Today on Planet 100: Enviropigs (Video)
Today, on Planet 100, enviropigs produce cleaner manure, the carbon market hits a rough spot, and the color green is revealed to be everything but.Enviropigs
Canada had just approved limited production of the Enviropig—a genetically modified breed of pigs which produce cleaner manure—containing up to 65% less phosphorous.
The run off of Phosphorous in animal waste into surface waters can create invasive algae blooms spurring "dead zones" in the ocean incapable of supporting marine life. While it may take years before genetically modified pigs are available for human consumption, fear of these so-called Franken-pigs is already widespread.
But rising fears of oceanic dead zones have experts worried enough to leave no potential solution overlooked.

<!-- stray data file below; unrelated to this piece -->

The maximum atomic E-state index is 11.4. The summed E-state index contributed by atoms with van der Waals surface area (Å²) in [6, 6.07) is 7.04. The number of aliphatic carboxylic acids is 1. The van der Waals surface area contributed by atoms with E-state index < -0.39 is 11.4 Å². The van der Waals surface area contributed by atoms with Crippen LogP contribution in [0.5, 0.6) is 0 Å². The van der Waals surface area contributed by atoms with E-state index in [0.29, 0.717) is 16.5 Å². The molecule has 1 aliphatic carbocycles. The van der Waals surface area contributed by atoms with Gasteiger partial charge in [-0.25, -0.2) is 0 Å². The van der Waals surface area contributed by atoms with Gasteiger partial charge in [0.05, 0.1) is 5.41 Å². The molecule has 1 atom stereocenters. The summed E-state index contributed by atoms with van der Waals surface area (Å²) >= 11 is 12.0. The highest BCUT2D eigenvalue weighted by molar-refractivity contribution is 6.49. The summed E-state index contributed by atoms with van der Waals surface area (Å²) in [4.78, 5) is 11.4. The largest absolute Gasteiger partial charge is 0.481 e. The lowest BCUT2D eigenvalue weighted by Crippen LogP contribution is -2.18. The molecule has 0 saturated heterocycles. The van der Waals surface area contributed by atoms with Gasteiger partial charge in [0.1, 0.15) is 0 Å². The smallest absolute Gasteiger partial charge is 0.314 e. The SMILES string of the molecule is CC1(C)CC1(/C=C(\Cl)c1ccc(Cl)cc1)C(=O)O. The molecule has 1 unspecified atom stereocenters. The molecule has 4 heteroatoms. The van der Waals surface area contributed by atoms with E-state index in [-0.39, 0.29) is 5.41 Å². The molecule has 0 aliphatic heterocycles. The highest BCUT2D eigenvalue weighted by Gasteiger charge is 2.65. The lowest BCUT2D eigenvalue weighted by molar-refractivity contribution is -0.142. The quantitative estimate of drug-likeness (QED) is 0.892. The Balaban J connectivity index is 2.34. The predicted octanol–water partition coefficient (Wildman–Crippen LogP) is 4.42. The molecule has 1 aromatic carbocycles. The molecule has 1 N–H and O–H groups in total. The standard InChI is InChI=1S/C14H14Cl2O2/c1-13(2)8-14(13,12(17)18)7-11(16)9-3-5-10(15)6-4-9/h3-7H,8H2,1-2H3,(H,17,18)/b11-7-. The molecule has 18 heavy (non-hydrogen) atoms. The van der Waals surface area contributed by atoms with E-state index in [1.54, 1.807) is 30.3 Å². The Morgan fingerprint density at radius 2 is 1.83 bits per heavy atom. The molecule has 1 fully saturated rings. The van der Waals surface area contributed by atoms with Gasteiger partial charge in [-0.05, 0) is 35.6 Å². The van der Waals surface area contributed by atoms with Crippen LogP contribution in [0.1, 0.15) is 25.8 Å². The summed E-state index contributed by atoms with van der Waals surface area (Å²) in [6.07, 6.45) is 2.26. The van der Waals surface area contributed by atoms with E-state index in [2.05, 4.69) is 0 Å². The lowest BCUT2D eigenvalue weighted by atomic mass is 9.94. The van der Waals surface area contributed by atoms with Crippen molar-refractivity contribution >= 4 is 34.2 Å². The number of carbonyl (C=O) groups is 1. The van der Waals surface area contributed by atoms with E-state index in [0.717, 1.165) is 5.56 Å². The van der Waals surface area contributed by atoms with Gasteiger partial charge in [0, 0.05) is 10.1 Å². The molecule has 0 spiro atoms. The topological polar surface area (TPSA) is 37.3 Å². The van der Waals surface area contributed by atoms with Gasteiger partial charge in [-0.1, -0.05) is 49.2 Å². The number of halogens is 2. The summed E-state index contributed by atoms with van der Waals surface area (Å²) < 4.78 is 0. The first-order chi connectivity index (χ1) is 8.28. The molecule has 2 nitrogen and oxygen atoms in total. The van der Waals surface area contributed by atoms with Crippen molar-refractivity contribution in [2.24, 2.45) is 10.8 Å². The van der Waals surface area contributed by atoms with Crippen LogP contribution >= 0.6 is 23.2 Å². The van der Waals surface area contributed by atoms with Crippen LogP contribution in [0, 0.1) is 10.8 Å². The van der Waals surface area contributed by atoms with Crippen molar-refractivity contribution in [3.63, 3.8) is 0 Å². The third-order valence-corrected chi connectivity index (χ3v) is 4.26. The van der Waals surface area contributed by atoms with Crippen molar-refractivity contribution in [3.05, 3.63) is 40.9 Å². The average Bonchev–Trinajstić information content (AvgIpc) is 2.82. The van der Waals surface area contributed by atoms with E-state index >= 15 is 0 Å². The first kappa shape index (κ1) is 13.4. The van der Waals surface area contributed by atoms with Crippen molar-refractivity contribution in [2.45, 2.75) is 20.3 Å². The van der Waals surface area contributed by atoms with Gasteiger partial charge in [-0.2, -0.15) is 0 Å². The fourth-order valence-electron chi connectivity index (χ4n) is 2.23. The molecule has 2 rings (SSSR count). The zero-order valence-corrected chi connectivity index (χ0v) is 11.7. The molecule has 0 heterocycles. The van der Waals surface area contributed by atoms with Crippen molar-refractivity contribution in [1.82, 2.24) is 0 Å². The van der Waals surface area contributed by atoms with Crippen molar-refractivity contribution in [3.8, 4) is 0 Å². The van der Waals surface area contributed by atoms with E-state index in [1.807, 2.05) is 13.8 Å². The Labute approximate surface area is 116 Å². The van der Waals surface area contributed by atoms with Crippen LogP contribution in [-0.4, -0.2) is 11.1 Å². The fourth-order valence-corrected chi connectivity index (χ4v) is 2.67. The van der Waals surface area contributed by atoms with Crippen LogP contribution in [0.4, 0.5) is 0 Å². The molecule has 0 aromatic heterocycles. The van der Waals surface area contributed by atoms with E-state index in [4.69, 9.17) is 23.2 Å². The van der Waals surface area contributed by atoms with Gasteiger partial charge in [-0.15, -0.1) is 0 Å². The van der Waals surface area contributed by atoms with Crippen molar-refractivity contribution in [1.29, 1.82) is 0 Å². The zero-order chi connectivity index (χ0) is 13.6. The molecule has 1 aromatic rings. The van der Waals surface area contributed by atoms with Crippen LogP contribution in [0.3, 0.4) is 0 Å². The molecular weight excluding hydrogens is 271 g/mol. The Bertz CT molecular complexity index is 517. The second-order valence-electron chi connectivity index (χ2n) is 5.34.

Things have not been looking too great for the carbon trading market with a series of criminal investigations and auditor suspensions threatening to give pollution trading the same reputation as "collateralized debt obligations."
But emerging from the chaos are signs of a silver lining—with a few bad apples being weeded out, some argue the regulatory process is working, bringing us closer to the heart of what really matters—in the words of Peter Fusaro, a well known green markets champion, "it's the green economy stupid!"
Via: Triple Pundit
Green not so Green
The New York Times reports that the color green can never be green, because of the way it is made. Green is such a difficult color to manufacture that toxic substances are often used to stabilize it. Rather ironically, this means that green-colored plastic and paper cannot be recycled or composted safely, because they could contaminate everything else.